Attendance will be light. The Senior Pastor might be on vacation. Anything goes.

I love this Sunday, in part because some times I get to be the after a major holiday speaker.

You’ve been warned.

When this happens at your church and your mind is blown at my ability to see into the future, please don’t tweet that I’m a prophet. It goes to my head and I got a new hat for Christmas that I want to fit.

Christmas doesn’t make sense. Thank goodness.

Through the power of the Internet, I am often able to look like I have my life all together.

I know the things to tweet and the things to edit.

I know the moments to Instagram and the ones to crop out like they never happened.

I know what to say in conversations with friends to give the appearance of stability.

But the truth is, all too often I kick my own life down a flight of stairs. I make mistakes. I blow opportunities. I chase distractions and hide. I make a mess of things. In those moments, I fear that perfection is the only path out of the chaos. That perhaps if I string together a few perfect days, I can repay the debts I’ve incurred from a life lived with brokenness.

Only I can’t. I know that. I’ve tried that a thousand times before and it doesn’t work. My track record of perfect living is perfectly flawed.

But then there’s Christmas.

It’s not what I expected. It’s not what I deserved. It’s not what I can comprehend most days. Why?

Because what is Christmas?

It is the answer to the question, “Are you loved?”

It is the answer to the question, “Do you matter?”

It is the answer to the question, “Is there more to life than this?”

And it doesn’t make sense, it doesn’t. The gift of grace fails to line up with everything I know about the world. When you make a mistake, you pay for it with an equal consequence. When you have a debt, someone eventually calls you on the loan. You made your bed, now lie in it. That is how life works.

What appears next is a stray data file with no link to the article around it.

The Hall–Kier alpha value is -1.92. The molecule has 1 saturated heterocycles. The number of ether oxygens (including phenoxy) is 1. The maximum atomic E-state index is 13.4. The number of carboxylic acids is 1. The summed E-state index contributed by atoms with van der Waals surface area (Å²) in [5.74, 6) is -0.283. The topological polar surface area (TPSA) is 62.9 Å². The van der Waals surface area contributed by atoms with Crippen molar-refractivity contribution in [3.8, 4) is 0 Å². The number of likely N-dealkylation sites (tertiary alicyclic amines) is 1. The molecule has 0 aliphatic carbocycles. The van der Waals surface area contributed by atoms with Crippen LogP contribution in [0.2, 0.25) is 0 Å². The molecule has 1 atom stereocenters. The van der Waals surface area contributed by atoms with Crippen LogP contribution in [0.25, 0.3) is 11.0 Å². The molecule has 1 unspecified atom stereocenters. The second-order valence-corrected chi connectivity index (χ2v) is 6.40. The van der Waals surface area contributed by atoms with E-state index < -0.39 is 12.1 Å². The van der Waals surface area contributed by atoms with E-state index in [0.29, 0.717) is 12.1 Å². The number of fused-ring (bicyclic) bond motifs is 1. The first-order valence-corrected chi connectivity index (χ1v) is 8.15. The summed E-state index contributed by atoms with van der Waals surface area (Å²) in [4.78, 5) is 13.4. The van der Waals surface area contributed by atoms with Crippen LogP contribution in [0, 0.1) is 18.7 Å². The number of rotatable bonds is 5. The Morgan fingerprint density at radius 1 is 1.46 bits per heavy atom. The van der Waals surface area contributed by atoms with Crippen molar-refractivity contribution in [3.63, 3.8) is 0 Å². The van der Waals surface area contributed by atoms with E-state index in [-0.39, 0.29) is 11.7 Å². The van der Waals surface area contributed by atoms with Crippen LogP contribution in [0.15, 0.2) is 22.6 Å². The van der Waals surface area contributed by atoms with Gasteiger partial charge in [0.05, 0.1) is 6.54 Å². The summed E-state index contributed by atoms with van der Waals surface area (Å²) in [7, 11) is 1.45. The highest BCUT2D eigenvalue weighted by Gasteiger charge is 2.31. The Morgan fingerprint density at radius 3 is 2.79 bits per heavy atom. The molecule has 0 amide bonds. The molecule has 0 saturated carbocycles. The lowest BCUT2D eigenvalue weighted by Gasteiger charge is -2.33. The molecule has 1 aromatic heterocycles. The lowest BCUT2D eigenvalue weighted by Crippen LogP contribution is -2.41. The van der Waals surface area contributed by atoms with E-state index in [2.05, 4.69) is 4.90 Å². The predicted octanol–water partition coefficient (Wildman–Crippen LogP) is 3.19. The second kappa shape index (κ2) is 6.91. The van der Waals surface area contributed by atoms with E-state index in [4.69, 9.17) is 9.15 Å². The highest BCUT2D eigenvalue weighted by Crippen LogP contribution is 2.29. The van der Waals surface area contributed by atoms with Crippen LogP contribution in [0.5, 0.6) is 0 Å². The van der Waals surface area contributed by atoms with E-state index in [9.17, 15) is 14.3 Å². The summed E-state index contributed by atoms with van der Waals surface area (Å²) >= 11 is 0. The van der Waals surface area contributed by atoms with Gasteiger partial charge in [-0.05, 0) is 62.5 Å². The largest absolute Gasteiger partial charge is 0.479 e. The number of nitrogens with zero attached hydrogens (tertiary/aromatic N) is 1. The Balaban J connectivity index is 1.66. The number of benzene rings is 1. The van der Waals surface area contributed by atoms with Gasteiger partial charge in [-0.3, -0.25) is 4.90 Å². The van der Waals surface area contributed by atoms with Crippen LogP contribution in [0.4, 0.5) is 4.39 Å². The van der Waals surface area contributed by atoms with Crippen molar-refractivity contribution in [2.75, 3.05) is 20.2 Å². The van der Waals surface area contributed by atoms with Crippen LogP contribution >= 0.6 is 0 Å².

But not Christmas.

Christmas doesn’t work that way.

Christmas is a gift from a sender who sent himself.

Christmas is a raucous world defining expression of love.

Christmas is enough because Christ is enough.

And it’s here.

Sometimes I try to fix myself. I look at my parade of mishaps, the failures bright and loud and think I have to fix it all. But I can’t. I can’t fix me, with me. And the good news of the gospel, the good news of Christmas, is that I don’t have to.

In fact, God knew I’d never be able to. That’s why he sent his son. That’s why he gave us Christmas.

It’s a gift.

Never feel your hands are too dirty to receive it. It was sent because our hands are too dirty.

Christmas doesn’t make sense. Thank goodness.

Three years later, this still surprises me.

Three years ago this week, Jenny and I stood in the jungles of Vietnam. Why?

Because readers of this blog went on an adventure together that changed two villages halfway around the world.